Typical follow-your-nose exploration using a Web Browser (or even via sophisticated SPARQL query crawls) isn't always practical once you get past the initial euphoria that comes from comprehending the Linked Data concept. As your queries get more complex, the overhead of remote sub-queries increases its impact, until query results take so long to return that you simply give up.

Thus, maximizing the effects of the BBC's efforts requires Linked Data that shares locality in a Web-accessible Data Space — i.e., where all Linked Data sets have been loaded into the same data store or warehouse. This holds true even when leveraging SPARQL-FED style virtualization — there's always a need to localize data as part of any marginally-decent locality-aware cost-optimization algorithm.

This DBpedia + BBC dataset, exposed via a preloaded and preconfigured Virtuoso Cluster, delivers a practical point of presence on the Web for immediate and cost-effective exploitation of Linked Data at the individual and/or service specific levels.

How?

To work through this guide, you'll need to start with 90 GB of free disk space. (Only 41 GB will be consumed after you delete the installer archives, but starting with 90+ GB ensures enough work space for the installation.)

Install Virtuoso

  1. Download Virtuoso installer archive(s). You must deploy the Personal or Enterprise Edition; the Open Source Edition does not support Shared-Nothing Cluster Deployment.

  2. Obtain a Virtuoso Cluster license.

  3. Install Virtuoso.

  4. Set key environment variables and start the OpenLink License Manager, using command (this may vary depending on your shell and install directory):

    . /opt/virtuoso/virtuoso-enterprise.sh
  5. Optional: To keep the default single-server configuration file and demo database intact, set the VIRTUOSO_HOME environment variable to a different directory, e.g.,

    export VIRTUOSO_HOME=/opt/virtuoso/cluster-home/

    Note: You will have to adjust this setting every time you shift between this cluster setup and your single-server setup. Either may be made your environment's default through the virtuoso-enterprise.sh and related scripts.

  6. Set up your cluster by running the mkcluster.sh script. Note that initial deployment of the DBpedia + BBC Combo requires a 4 node cluster, which is the default for this script.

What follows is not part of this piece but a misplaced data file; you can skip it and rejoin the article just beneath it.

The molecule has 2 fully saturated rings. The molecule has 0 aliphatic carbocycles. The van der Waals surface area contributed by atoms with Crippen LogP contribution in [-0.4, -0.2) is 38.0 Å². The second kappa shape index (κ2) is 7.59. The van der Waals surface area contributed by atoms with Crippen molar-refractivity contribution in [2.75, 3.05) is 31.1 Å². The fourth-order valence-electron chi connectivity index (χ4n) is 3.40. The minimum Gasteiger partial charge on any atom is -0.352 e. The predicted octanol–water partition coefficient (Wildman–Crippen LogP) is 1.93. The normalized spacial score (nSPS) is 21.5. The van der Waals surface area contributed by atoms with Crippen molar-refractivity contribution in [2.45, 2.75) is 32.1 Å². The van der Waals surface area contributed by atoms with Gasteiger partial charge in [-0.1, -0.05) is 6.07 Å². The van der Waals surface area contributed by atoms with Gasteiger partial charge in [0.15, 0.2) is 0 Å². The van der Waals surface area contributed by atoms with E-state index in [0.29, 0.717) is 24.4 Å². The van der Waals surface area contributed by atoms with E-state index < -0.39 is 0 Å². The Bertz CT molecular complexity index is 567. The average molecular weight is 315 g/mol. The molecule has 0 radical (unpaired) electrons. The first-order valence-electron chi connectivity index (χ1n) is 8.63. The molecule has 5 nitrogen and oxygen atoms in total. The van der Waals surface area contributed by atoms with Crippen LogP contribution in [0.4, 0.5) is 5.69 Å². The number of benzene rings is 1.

7. Start the Virtuoso Cluster with this command:

    virtuoso-start.sh
  8. Stop the Virtuoso Cluster with this command:

    virtuoso-stop.sh

Using the DBpedia + BBC Combo dataset

  1. Navigate to your installation directory.

  2. Download the combo dataset installer script — bbc-dbpedia-install.sh.

  3. For best results, set the downloaded script to fully executable using this command:

    chmod 755 bbc-dbpedia-install.sh
  4. Shut down any Virtuoso instances that may be currently running.

  5. Optional: As above, if you have decided to keep the default single-server configuration file and demo database intact, set the VIRTUOSO_HOME environment variable appropriately, e.g.,

    export VIRTUOSO_HOME=/opt/virtuoso/cluster-home/
  6. Run the combo dataset installer script with this command:

    sh bbc-dbpedia-install.sh

Verify installation

The combo dataset typically deploys to EC2 virtual machines in under 90 minutes; your time will vary depending on your network connection speed, machine speed, and other variables.

Once the script completes, perform the following steps:

  1. Verify that the Virtuoso Conductor (HTTP-based Admin UI) is in place via:

    http://localhost:[port]/conductor
  2. Verify that the Virtuoso SPARQL endpoint is in place via:

    http://localhost:[port]/sparql
  3. Verify that the Precision Search & Find UI is in place via:

    http://localhost:[port]/fct
  4. Verify that the Virtuoso hosted PivotViewer is in place via:

    http://localhost:[port]/PivotViewer

Related

# PermaLink Comments [0]
02/17/2011 17:15 GMT-0500 Modified: 03/29/2011 10:09 GMT-0500
SPARQL Guide for the Perl Developer

What?

A simple guide usable by any Perl developer seeking to exploit SPARQL without hassles.

Why?

SPARQL is a powerful query language, results serialization format, and an HTTP based data access protocol from the W3C. It provides a mechanism for accessing and integrating data across Deductive Database Systems (colloquially referred to as triple or quad stores in Semantic Web and Linked Data circles) -- database systems (or data spaces) that manage proposition oriented records in 3-tuple (triples) or 4-tuple (quads) form.

How?

SPARQL queries are actually HTTP payloads (typically). Thus, using a RESTful client-server interaction pattern, you can dispatch calls to a SPARQL compliant data server and receive a payload for local processing.

Steps:

  1. Determine which SPARQL endpoint you want to access e.g. DBpedia or a local Virtuoso instance (typically: http://localhost:8890/sparql).